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River Zoras (川ゾーラ Kawa Zōra?), also known as the Zolas, are recurring enemies in the Legend of Zelda series. They are a subspecies of the Zora race. Except for the Zora King in The Legend of Zelda: A Link to the Past, a lone Zora in The Legend of Zelda: Link's Awakening, and a Zora in Kakariko Village in The Legend of Zelda: Four Swords Adventures, this sub-species of Zora is not shown to communicate with other races or have any sort of society, though the Zora King's title would imply he is their ruler. River Zoras will attack Link on sight (aside from the two individuals just mentioned). They attack by popping out of the water and spewing a ball of energy at Link. A small whirlpool or other disturbance is often seen in the water before they appear, giving Link a warning one is about to attack.

Appearances

The Legend of Zelda

Zora (The Legend of Zelda)

In the original Legend of Zelda, River Zora are identified in the game's manual as Zola, which is a mistranslation (see below). They appear in lakes as random monsters. Little is known about this race other than they take a disliking to humans. They are, supposedly, a separate species of Zora which came to be in later games. The fireballs that are shot by these creatures can only be blocked by the Magical Shield.

Zelda II: The Adventure of Link

River Zora (The Adventure of Link)

River Zoras in Zelda II behave much differently than other Zoras. They are land-dwelling and heavily armored, although they still attack by shooting energy balls at Link. They can be found in eastern Hyrule in caves, deserts, roadways, and bridges. Though they are primarily quadrupedal, they are capable of standing up on their hind legs to shoot fireballs at Link. Their armor is strong enough to withstand sword attacks; the Fire Spell is necessary to defeat them. Even then, they are extremely tough, requiring three sword attacks at Link's full strength.

Although they are called Zora in the Japanese release of Zelda II, they are never officially named in the North American version of Zelda II. They are frequently unofficially referred to as "Basilisks".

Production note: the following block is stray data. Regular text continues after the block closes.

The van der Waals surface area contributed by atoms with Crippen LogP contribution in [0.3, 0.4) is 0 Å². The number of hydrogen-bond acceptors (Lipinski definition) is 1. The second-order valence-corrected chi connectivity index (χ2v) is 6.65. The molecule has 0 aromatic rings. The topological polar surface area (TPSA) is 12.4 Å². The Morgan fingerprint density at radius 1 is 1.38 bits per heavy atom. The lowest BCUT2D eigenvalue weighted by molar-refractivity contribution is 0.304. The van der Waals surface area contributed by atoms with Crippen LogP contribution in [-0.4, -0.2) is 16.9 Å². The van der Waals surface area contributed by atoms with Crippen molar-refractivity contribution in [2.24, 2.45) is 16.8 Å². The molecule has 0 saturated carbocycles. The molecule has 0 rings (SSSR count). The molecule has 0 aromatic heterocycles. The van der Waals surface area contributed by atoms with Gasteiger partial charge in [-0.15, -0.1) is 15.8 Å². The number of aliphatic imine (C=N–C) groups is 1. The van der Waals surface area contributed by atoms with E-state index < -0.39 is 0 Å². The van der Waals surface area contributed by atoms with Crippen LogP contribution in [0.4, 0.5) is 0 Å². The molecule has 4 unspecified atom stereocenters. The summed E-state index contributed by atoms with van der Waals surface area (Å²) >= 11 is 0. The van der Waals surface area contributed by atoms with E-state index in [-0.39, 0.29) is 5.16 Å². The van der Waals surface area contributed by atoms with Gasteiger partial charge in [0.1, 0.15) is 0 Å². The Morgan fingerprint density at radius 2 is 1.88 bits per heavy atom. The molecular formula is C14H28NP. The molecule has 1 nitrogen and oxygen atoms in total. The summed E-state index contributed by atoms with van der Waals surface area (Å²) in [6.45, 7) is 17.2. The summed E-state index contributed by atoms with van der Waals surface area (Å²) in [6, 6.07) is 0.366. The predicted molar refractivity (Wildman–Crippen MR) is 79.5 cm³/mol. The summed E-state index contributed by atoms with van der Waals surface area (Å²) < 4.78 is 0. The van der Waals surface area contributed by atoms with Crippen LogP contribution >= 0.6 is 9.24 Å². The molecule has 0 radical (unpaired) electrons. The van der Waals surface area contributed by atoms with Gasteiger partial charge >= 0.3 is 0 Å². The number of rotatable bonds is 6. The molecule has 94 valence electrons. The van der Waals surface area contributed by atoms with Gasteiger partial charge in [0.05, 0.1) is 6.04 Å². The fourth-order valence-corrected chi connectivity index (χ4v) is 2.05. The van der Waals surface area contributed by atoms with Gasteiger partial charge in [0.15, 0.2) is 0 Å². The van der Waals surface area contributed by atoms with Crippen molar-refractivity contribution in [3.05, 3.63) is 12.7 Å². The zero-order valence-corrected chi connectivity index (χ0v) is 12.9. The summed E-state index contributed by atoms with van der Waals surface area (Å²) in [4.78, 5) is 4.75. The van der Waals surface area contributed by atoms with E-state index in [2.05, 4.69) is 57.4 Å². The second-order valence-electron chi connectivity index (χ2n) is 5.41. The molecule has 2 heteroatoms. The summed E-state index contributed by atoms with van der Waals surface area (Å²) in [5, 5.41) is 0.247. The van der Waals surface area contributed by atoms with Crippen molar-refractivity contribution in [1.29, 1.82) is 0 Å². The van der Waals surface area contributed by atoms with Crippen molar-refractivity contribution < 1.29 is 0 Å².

The Legend of Zelda: A Link to the Past

River Zora (A Link to the Past) River Zora pop up from the water and shoot fireballs at Link, which can be blocked with the Red or Mirror Shield. Some of the Zora found at Zora's Lake will jump onto shallow water and run after Link, but will not spit fire balls while they do so. The walking Zoras can be knocked over and stunned by a single hit, and defeated if damaged more. This is the first time River Zoras are shown to have feet, as opposed to the fish like tail seen in their artwork from the very same game. Zoras play their largest role when Link visits the Zora King at the waterfall at the end of Zora's Lake. Although the King aids Link in his quest by selling him flippers, the normal River Zora continue to harass Link throughout the rest of the game. They can also be found in various streams and in Lake Hylia. They can be destroyed with a wide variety of weapons, including the Bombos Medallion and other long-range weapons.

The Legend of Zelda: Link's Awakening

The River Zora of Koholint play the same role as in the original. However, one friendly Zora can be found in the Animal Village. He can only be seen using the Magnifying Lens, and when talked to acts surprised that Link can see him, and will take a picture with Link in the DX version.

The Legend of Zelda: Oracle of Seasons and The Legend of Zelda: Oracle of Ages

River Zora (Oracle of Ages and Oracle of Seasons)

River Zoras perform their usual antagonistic function in this game. In Oracle of Ages, a Zora in the Zora Village provides the first link between the civilized Zora and the enemy River Zora, saying "Don't think us noble sea Zora the same as those savage, vulgar river Zora! You're in the wrong place if you want to complain about being attacked by a river Zora."

Notably, if Link wears the Blue Holy Ring, he will not take any damage from a River Zora's attacks.

The Legend of Zelda: Four Swords Adventures

In Four Swords Adventures, a River Zora can be spotted in a water hole in Kakariko Village. He is friendly, unlike other River Zora, and asks Link to help him catch ten fish and put them in his mouth in sixty seconds. Also, some River Zora appear as enemies, attacking in the same manner as in previous games. In The Swamp, some will hide under Lily Pads. When one of these Zoras bursts out of the water, it launches anyone on the Lily Pad, allowing access to higher or more distant areas. In the Hyrule Castle stage of the level Whereabouts of the Wind, the Queen of Fairies is split into two halves resembling River Zora.

Behind the scenes

The name "Zola" is actually a transliteration error. In Japanese, the "R" and "L" phonemes are indistinguishable and as such only register as one phoneme. The standard way to transliterate this phoneme into Romaji (roman letters that stand for Japanese syllables) is with the "R", not the "L". Thus, names like "Lara" and "Zelda" become "Rara" and "Zeruda" respectively. In the original Legend of Zelda the Japanese word was clearly "Zora". The translators, however, put in the nonstandard "L" in place of the "R". The name "Zola" appears in no source other than the manual for The Legend of Zelda.

Gallery

See also

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